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See also: béget




From Middle English begeten, biȝeten, from Old English beġietan (to get, find, acquire, attain, receive, take, seize, happen, beget), [influenced by Old Norse geta ("to get, to guess")] from Proto-Germanic *bigetaną (to find, seize), equivalent to be- +‎ get. Cognate with Old Saxon bigetan (to find, seize), Old High German bigezan (to gain, achieve, win, procure).


  • (UK, US) IPA(key): /biˈɡɛt/, /bɪˈɡɛt/, /bəˈɡɛt/
  • (file)
  • Rhymes: -ɛt


beget (third-person singular simple present begets, present participle begetting, simple past begot or begat, past participle begotten)

  1. To father; to sire; to produce (a child).
  2. To cause; to produce.
  3. (Britain dialectal) To happen to; befall.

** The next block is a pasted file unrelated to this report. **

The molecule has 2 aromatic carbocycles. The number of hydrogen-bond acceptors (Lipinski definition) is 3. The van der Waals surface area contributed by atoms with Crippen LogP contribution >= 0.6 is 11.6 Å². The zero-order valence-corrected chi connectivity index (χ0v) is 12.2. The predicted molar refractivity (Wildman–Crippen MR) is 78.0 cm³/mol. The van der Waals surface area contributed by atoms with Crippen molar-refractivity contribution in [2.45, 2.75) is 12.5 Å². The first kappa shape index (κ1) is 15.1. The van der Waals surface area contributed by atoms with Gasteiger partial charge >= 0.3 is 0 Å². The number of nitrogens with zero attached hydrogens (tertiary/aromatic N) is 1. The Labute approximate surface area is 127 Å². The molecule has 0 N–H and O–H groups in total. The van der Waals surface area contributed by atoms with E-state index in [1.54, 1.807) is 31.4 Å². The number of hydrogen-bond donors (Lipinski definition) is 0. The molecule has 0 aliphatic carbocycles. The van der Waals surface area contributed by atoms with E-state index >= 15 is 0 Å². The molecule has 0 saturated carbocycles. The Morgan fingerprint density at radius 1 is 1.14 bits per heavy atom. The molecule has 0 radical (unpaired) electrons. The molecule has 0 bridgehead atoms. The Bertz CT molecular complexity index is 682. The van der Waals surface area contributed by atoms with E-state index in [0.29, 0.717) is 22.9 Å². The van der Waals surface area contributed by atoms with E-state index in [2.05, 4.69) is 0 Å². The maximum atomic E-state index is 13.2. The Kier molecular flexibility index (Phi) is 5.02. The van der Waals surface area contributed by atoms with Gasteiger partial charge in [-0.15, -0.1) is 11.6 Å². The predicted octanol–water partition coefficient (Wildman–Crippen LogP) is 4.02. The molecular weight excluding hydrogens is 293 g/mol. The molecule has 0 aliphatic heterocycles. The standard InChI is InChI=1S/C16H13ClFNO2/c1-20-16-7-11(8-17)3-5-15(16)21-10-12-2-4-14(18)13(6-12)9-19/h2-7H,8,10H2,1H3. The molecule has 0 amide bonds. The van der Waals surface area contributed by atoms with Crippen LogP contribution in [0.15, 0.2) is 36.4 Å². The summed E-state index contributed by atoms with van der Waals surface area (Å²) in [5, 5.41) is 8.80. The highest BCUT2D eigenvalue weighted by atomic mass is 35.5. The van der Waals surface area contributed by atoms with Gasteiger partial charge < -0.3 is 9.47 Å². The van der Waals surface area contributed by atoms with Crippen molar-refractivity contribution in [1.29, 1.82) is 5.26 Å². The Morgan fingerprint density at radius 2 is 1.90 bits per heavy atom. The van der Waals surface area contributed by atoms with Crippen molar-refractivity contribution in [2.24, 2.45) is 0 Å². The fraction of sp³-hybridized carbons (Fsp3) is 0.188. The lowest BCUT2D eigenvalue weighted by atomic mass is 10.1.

4. To bring forth.


  • 1611, The Holy Bible, [] (King James Version), imprinted at London: By Robert Barker, [], OCLC 964384981:
    , Genesis 5:3
    And Adam lived an hundred and thirty years, and begat a son in his own likeness, after his image; and called his name Seth: []
  • 2012 February 1, Kathy Gilbert, “Pitching In”, in Chatter Chattanooga[1], retrieved 2012-09-29:
    Rugby football was created in the early 1800s at England’s all-boys Rugby School. The sport begat American football, Gaelic football, Australian rules football and Association football (aka soccer).

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The translations below need to be checked and inserted above into the appropriate translation tables, removing any numbers. Numbers do not necessarily match those in definitions. See instructions at Wiktionary:Entry layout#Translations.

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